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Climate Change Policy & Practice
Ninth Rights and Resources Initiative (RRI) Dialogue on Forests, Governance and Climate Change

8 February 2011 | London, England


The ninth Rights and Resources Initiative (RRI) Dialogue on Forests, Governance and Climate Change took place in London, UK, on Tuesday, 8 February 2011. Co-organized with Forests Peoples Programme (FPP), Forest Trends and Tebtebba (Indigenous Peoples' International Centre for Policy Research and Education), the meeting was attended by approximately 140 participants and brought together international organizations, political representatives, civil servants and representatives from civil society organizations, academia and the private sector from around the world.

Participants convened in four panel sessions and discussions on: global implications of the Cancún Agreement on Long-term Cooperative Action (Cancún Agreement) for forests and people; national- and community-level implications of the Cancún Agreement; ensuring that REDD+ complements restoration, poverty alleviation and adaptation; and promoting and operationalizing safeguards and accountability. Panelists included representatives of international and non-governmental organizations, civil society organizations and the private sector. The Dialogue was also addressed by ministers from the UK Department of Energy and Climate Change, and the Department for International Development.

Download the IISD RS summary of the Dialogue in HTML or PDF format.

Juan Manuel Torres Rojo, Director General, Mexico National Forestry Commission, highlighted key REDD+ elements of the Cancun Agreements.
Gregory Barker, MP, Minister of State, Department of Energy and Climate Change, UK, noted that the UK Government has committed £2.9 billion for climate finance, including a significant proportion for forests.
Marcus Colchester, Director, FFP, invited participants to reflect on what had transpired in Cancún.
Victoria Tauli Corpuz, Executive Director, Tebtebba, underlined the importance of indigenous peoples as agents of good governance if REDD+ is to succeed.
Arvind Khare, Executive Director, RRG, highlighted that solutions must address multiple dimensions of the climate change crisis, stressing that any solution that only focuses on one dimension will not suffice. He said that the entrepreneurial potential of the 1 billion people in forest communities must be “unleashed.”

SESSION ONE - Global Implications of the Cancún Agreement on Long-term Cooperative Action
Session One panel (L-R) David Capper, Head of Climate Finance, Institutions and Forests, Department of Energy and Climate Change, UK; Abyd Karmali, Managing Director and Global Head of Carbon Emissions, Bank of America Merrill Lynch; Andy White, Coordinator, RRI; Andreas Dahl-Jorgensen, Advisor, Government of Norway’s International Climate and Forest Initiative; Juan Manuel Torres Rojo, Director General, Mexico National Forestry Commission; Onel Masardule, Executive Director, Foundation for Promotion of Indigenous Knowledge, Kuna Peoples, Panama.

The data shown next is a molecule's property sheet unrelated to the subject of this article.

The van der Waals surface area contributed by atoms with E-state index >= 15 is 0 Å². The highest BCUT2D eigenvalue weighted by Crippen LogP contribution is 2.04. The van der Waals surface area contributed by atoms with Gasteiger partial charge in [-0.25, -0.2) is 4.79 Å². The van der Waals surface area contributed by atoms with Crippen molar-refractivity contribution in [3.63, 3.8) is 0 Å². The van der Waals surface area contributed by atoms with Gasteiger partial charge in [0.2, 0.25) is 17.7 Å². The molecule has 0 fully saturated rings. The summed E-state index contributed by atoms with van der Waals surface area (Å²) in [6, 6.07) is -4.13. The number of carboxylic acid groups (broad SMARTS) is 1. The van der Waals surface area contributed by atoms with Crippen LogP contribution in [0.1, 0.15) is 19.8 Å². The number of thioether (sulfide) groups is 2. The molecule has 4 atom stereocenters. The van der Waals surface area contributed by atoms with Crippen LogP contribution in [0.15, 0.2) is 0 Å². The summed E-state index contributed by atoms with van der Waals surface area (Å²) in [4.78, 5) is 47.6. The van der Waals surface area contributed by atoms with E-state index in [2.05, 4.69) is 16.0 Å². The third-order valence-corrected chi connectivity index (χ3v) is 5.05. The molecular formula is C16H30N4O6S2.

Tony La Viña, Dean, Ateneo School of Government, Philippines, during the session on national- and country-level implications of the Cancun Agreement.

SESSION 3 - Ensuring that REDD+ Complements Restoration, Poverty Alleviation and Adaptation
(L-R) Jeffrey Hatcher, RRI; Cecile Njdébet, Director, Cameroon Ecology; and Susanne von Walter, Senior Programme Officer, SwedBio
Florence Daviet, Co-Manager, Governance of Forests Initiative, World Resources Institute described her organization's discussions on the linkages between REDD and adaptation. She noted that REDD can support many objectives where these have been clearly identified e.g. prevention of landslides through a moratorium on logging. Daviet added that advantages other than climate change mitigation were driving REDD.
Camilla Toulmin, Director, IIED, chaired the session on ensuring that REDD+ complements restoration, poverty alleviation and adaptation.

SESSION 4 - Promoting and Operationalizing Safeguards and Accountability.
Kristin Hite, Attorney, Climate Change Program, Center for International Environmental Law highlighted the importance of sequencing and the early consideration of safeguards in a wide-ranging presentation comparing and contrasting current approaches, including those at the UN and at the Bretton Woods institutions.
Standing room only during the Ninth RRI Dialogue.

In closing remarks, Arvind Khare, RRG, noted that the ideas behind REDD are already being redefined at national and local level, and in the territories of indigenous peoples, and that there seems to be a distinct realization that indigenous peoples and communities will continue to assert their tenure with their territorial and human rights, define implementation of REDD on their own terms, irrespective of the sources of funding, and ultimately define REDD+.
Stephen O’Brien, Parliamentary Under Secretary of State for International Development, UK, highlighted the UK Government’s efforts to promote forest governance, effective forestry laws and trade considerations.

Arvand Khare, RRG and Abyd Karmali, Bank of America Merrill Lynch.
Participants in the Stationer’s Hall during the Ninth RRI Dialogue.

Around the venue
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